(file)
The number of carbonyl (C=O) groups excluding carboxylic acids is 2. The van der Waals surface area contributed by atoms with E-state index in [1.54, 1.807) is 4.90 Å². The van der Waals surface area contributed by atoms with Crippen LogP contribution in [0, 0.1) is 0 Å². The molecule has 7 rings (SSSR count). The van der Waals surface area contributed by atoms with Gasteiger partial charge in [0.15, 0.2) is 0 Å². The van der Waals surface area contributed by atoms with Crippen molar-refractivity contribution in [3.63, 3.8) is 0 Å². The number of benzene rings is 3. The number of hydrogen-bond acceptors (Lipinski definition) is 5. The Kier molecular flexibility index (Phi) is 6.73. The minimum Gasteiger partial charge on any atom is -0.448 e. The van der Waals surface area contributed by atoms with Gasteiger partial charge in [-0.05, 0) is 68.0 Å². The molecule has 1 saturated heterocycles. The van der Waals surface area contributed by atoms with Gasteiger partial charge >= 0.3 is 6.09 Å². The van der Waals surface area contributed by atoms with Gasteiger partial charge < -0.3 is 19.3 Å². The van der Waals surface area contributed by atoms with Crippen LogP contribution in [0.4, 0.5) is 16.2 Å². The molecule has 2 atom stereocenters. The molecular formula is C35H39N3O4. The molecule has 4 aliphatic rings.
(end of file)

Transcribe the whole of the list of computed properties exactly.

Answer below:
The number of carbonyl (C=O) groups excluding carboxylic acids is 2. The van der Waals surface area contributed by atoms with E-state index in [1.54, 1.807) is 4.90 Å². The van der Waals surface area contributed by atoms with Crippen LogP contribution in [0, 0.1) is 0 Å². The molecule has 7 rings (SSSR count). The van der Waals surface area contributed by atoms with Gasteiger partial charge in [0.15, 0.2) is 0 Å². The van der Waals surface area contributed by atoms with Crippen molar-refractivity contribution in [3.63, 3.8) is 0 Å². The number of benzene rings is 3. The number of hydrogen-bond acceptors (Lipinski definition) is 5. The Kier molecular flexibility index (Phi) is 6.73. The minimum Gasteiger partial charge on any atom is -0.448 e. The van der Waals surface area contributed by atoms with Gasteiger partial charge in [-0.05, 0) is 68.0 Å². The molecule has 1 saturated heterocycles. The van der Waals surface area contributed by atoms with Gasteiger partial charge >= 0.3 is 6.09 Å². The van der Waals surface area contributed by atoms with Gasteiger partial charge < -0.3 is 19.3 Å². The van der Waals surface area contributed by atoms with Crippen LogP contribution in [0.4, 0.5) is 16.2 Å². The molecule has 2 atom stereocenters. The molecular formula is C35H39N3O4. The molecule has 4 aliphatic rings.